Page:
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You know those days when before you even get out of bed you feel the darkness hanging over your head? You know when sitting up, then standing up, breakfast and teeth brushing feel almost impossible. I know those days. I know them well.

Tomorrow is JMU’s graduation ceremony, and while I’m not participating in the event, I am still a graduate. People are so proud, or so they say, I’m just kind of glad the whole thing to be over. I know what I accomplished, and the list has very little to do with anything academic. I’ll leave here with my BA but more importantly my life. Coming to James Madison University I expected to learn and study ideas, principles, and topics that would change my outlook on life. I entered JMU a high achieving high school senior hungry to prove and conquer any test put in front of me.

I’m leaving here looking back and laughing at myself (sympathetically). I didn’t know the extent of what I was dealing with mentally and emotionally when I arrived in Harrisonburg in 2008. And while some days the weight and frustration of the work I’ve done and am still doing today feels all consuming, the awareness of it has given me more power over my life than I ever thought possible.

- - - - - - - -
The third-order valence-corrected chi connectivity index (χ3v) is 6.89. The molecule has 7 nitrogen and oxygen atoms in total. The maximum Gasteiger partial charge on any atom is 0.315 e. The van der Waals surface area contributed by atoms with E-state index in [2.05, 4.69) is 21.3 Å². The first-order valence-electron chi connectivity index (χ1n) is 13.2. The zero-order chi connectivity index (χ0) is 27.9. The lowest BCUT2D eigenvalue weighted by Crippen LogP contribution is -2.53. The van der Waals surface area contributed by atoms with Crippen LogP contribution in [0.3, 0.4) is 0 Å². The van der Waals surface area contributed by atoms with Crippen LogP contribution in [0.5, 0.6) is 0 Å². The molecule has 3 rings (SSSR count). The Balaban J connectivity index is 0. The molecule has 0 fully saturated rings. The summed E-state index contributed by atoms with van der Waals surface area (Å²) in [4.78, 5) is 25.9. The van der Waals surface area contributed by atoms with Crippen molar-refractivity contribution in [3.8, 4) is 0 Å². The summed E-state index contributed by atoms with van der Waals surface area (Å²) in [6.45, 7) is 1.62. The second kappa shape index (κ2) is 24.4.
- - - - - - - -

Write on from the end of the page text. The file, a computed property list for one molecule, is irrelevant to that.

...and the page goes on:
As I reflect back on my time at JMU I laugh because I don’t remember the people’s names in my freshman hall (or sophomore for that matter). However, I remember the girls in my first eating disorder group. I don’t remember many of my professors names or the classes they taught, but I remember all the providers I’ve worked with. I don’t remember every test – but I remember those light bulb moments that taught me why I did what did or remembering something I tried hard not to.

I have written many papers topics I couldn’t tell you – but I remember writing prayers begging God to keep me alive, or sometimes not to. I remember not being able to drink with my friends because most of the time I was on a new medication.

When I look back on these past five years – I’ll remember treatment, and my passion for mental health advocacy that has been the off shoot of that. I’ll remember the people who saved my life. I’ll remember realizing that I have the power to make my own decisions. I came into the University ready to prove to everyone how smart I was. And I leave knowing I have nothing to prove anyone.

With an average grade-point average I will receive my diploma in the mail, and I give every bit of thanks to God for teaching me finally, that no matter what anyone says or thinks, I Erin Casey am exceptional, for He made me that way.

Spreading hope from a place that was once dark.

Spreading hope from a place that was once dark.